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What Game of Thrones Teaches Us About Poor Leadership

  • Publish Date: Posted about 4 years ago
  • Author: James Kenealey

  • As the final season of Game of Thrones starts to air, we look back at the leadership traits of the many monarchs of Westeros.

  • Don't emulate these kings and queens if you want to be successful as a leader in business.

Winter is here. 

The final season of Game of Thrones is about to land on our shores, and there are a lot of theories flying around about who will ultimately sit on the Iron Throne. Throughout the show, a handful of leaders have taken the throne and many more have proclaimed their right to do so. In this blog, we look at three controversial leaders who have sat on the Iron Throne, how their unique styles of leadership led to their ultimate downfall… and the lessons you shouldn’t take from Westeros to the business world. Plot spoilers for seasons 1 to 7 ahead! 

King Robert Baratheon

Robert is the sitting king as the series starts after taking the Iron Throne by force during his rebellion many years earlier. By the time of the events of the series, Robert looks and acts in a way that is far from kingly and doesn’t cut the figure of a strong leader. Perhaps unknowingly, he has realised that successfully gaining a position of authority is very different to ruling successfully. He’s disinterested, won’t take advice from those around him (even his best recruit, Ned Stark) and is prone to angry outbursts. He seems to long for the days when he didn’t have the responsibility he fought so hard to win and spends all his time eating and drinking heavily while those below him do his job for him.

As a leader, it’s important that you lead from the front. Leaders in the business world should work with their employees for the benefit of all and ensure that time engaging in recreational activities is not detrimental to productivity. Networking, awards dinners and away days are great in moderation, but shunning responsibility and leaving others to do your work will foster resentment and lose employee advocacy.

King Joffrey 'Baratheon'

Where do we start with this guy? Possibly television’s most easily-hateable character, the ill-conceived boy-king Joffrey provides a masterclass in poor, often downright cruel, leadership and manages to be an order of magnitude worse than his predecessor Robert.
For a start, he doesn’t practise what he preaches. At a time when the capital city was under attack, he chose to hide behind the walls far away from the fighting despite his grand claims about bravery and defeating his enemies. His men recognise this and completely lose heart.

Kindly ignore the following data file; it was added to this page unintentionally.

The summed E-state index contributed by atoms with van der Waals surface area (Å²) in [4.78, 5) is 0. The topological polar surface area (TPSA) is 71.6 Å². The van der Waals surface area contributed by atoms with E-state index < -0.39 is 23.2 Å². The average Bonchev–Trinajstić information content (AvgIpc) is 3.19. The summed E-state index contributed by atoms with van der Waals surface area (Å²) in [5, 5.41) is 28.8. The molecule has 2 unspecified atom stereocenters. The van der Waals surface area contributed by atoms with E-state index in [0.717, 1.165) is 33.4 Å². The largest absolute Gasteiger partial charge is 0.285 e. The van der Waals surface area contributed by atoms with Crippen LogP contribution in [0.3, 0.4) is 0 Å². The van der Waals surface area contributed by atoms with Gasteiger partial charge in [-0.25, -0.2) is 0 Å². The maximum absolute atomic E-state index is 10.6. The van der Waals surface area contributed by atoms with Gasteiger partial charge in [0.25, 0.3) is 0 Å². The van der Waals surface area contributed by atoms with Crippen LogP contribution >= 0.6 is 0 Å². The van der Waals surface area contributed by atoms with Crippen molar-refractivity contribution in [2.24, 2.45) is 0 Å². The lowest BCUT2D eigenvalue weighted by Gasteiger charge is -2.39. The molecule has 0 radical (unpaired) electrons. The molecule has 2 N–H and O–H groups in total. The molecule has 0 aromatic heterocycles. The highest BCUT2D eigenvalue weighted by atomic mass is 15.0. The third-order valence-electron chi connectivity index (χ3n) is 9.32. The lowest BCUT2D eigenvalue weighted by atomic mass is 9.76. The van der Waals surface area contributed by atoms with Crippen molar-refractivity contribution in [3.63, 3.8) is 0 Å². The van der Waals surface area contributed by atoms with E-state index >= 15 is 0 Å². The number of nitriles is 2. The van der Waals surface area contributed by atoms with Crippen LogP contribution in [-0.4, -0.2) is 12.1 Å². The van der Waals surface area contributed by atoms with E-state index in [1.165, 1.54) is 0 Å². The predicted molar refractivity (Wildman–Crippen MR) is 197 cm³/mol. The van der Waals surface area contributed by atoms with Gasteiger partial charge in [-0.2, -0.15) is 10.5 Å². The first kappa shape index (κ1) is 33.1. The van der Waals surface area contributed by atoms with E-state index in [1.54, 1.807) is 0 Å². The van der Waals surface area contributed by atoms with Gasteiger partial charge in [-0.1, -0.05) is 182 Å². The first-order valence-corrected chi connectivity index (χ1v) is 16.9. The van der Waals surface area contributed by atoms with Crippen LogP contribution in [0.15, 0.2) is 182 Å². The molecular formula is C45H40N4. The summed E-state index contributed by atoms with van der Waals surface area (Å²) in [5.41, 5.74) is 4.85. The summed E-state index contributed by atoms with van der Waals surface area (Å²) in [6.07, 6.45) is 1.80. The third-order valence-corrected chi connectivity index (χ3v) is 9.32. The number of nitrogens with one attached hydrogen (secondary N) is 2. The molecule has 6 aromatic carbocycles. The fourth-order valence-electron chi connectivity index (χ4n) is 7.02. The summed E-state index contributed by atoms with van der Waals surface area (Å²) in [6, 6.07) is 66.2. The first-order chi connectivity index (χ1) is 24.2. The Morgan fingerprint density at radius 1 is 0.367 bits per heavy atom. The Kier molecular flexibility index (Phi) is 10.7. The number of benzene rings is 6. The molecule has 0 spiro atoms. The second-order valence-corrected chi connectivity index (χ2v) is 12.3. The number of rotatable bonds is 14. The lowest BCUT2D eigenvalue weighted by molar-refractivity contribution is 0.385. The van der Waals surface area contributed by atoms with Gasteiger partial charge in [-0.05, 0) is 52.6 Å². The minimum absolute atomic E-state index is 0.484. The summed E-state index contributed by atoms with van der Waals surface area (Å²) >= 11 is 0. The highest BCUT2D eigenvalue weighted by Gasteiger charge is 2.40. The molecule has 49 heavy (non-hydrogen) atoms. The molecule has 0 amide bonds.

In the world of business, aloof, unreliable and distant leaders are unlikely to command respect. Without reliable and conscientious leadership, employees may lack motivation to work towards the organisation’s common goals. It’s important to set the example you want to see in your workforce to inspire loyalty and achieve productivity.
Secondly, Joffrey is unbelievably cruel and rude. We’re not suggesting that any leader in any business in the real world would ever be as rude as Joffrey, but it’s important to be polite and respectful to those around you, at any level.

Queen Cersei Lannister

At the time of writing, Queen Cersei sits on the Iron Throne. Her journey there has been riddled with murder, deception, manipulation and lies… and you get a distinct impression that there’s a lot more to come. Cersei is overwhelmingly self-interested and cares nothing for her family (um, well she’s quite close withone…) or the people of the world in comparison with her own selfish desire to rule.
This is the biggest lesson we can take from Cersei. Surrounded now by people who despise her and a frighteningly short list of allies, her rule shows us that rampant self-interest might get you what you want, but at what cost?

This is echoed in the real world. Taking all the credit and praise when the organisation does well shows your employees that you’re only in it for yourself. This will make them unlikely to want to work with you again in the future. If your employees think that you will do anything to achieve personal gain, they’ll feel disposable and will likely abandon ship.

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